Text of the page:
On Compton Imaging
Doctor of Philosophy in Engineering-Nuclear Engineering
University of California, Berkeley
Professor Stanley G. Prussin, Co-Chair
Professor Kai Vetter, Co-Chair
Professor Jasmina Vujic
Professor Steven Conolly
The feasibility of producing an image of radioactivity distribution within a patient or confined region of space using information carried by the gamma-rays emitted from the source is investigated. The imaging approach makes use of parameters related to the gamma-rays which undergo Compton scattering within a detection system, it does not involve the use of pin-holes, and it employs gamma-rays of energy ranging from a few hundreds of keVs to MeVs. Energy range of the photons and absence of pin-holes aim to provide larger pool of radioisotopes and larger efficiency than other emission imaging modalities, such as single photon emission computed tomography and positron emission tomography, making it possible to investigate larger pool of functions and smaller radioactivity doses.
The observables available to produce the image are the gamma-ray position of interaction and energy deposition during Compton scattering within the detection systems. Image reconstruction methodologies such as backprojection and list-mode maximum likelihood expectation maximization algorithm are characterized and applied to produce images of simulated and experimental sources on the basis of the observed parameters.
Given the observables and image reconstruction methodologies, imaging systems based on minimizing the variation of the impulse response with position within the field of view are developed. The approach allows imaging of three-dimensional sources when an imaging system which provides full 4 &pi view of the object is used and imaging of two-dimensional sources when a single block-type detector which provides one view of the object is used.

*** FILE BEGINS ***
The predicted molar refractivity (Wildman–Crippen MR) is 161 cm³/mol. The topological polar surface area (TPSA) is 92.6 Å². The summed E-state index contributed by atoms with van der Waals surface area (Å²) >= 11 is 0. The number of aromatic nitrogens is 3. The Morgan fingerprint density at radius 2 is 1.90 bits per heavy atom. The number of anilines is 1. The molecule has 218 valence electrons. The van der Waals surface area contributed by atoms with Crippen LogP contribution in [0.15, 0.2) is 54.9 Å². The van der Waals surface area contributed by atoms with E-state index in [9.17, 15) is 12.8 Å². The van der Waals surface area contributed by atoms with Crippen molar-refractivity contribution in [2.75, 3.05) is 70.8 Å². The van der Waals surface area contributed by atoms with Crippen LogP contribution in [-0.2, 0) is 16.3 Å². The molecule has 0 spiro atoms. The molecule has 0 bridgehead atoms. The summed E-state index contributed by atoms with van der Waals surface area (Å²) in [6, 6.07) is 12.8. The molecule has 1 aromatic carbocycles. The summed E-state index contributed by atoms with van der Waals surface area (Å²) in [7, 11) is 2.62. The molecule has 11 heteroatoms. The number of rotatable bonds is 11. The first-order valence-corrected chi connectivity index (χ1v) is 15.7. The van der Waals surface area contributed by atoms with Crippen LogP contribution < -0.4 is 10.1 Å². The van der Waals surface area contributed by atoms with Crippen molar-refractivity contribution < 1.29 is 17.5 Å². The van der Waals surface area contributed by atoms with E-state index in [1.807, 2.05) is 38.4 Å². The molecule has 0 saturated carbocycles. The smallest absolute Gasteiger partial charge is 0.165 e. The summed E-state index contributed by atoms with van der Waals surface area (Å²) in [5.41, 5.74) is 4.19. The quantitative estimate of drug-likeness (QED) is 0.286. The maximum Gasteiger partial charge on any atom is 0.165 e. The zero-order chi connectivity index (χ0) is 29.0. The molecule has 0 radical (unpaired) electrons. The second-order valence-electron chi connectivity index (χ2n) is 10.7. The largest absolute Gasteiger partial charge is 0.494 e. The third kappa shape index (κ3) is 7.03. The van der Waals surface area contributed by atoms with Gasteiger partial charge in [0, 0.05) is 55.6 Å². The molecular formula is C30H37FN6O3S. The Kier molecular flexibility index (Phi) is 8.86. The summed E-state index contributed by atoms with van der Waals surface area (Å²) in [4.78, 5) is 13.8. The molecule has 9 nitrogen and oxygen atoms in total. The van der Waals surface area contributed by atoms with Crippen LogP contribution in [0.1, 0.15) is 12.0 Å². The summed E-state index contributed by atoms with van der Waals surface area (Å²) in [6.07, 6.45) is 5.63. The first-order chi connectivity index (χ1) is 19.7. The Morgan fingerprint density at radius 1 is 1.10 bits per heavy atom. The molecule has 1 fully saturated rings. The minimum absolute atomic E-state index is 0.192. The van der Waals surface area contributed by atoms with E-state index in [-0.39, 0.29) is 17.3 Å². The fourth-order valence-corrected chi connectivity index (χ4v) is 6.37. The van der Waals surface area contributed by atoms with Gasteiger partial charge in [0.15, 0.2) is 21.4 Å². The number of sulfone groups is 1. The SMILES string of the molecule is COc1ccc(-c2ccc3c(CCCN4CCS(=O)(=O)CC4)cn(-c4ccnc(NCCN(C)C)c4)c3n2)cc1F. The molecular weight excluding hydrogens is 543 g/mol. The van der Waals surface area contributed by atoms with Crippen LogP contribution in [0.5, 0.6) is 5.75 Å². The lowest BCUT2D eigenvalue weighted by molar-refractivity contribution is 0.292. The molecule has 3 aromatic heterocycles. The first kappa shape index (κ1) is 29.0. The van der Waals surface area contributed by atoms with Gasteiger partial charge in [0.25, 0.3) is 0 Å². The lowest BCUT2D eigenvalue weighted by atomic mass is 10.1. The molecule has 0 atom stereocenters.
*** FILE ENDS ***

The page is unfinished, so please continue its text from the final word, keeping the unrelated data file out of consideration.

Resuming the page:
Geometrical resolution of few millimeters is obtained at few centimeters from the detection system if employing gamma-rays of energy in the order of few hundreds of keVs and current state of the art semi-conductor detectors; At this level of resolution, detection efficiency is in the order of 10^-3 at few centimeters from the detector when a single block detector few centimeters in size is used. The resolution significantly improves with increasing energy of the photons and it degrades roughly linearly with increasing distance from the detector; Larger detection efficiency can be obtained at the expenses of resolution or via targeted configurations of the detector.
Results pave the way for image reconstruction of practical gamma-ray emitting sources.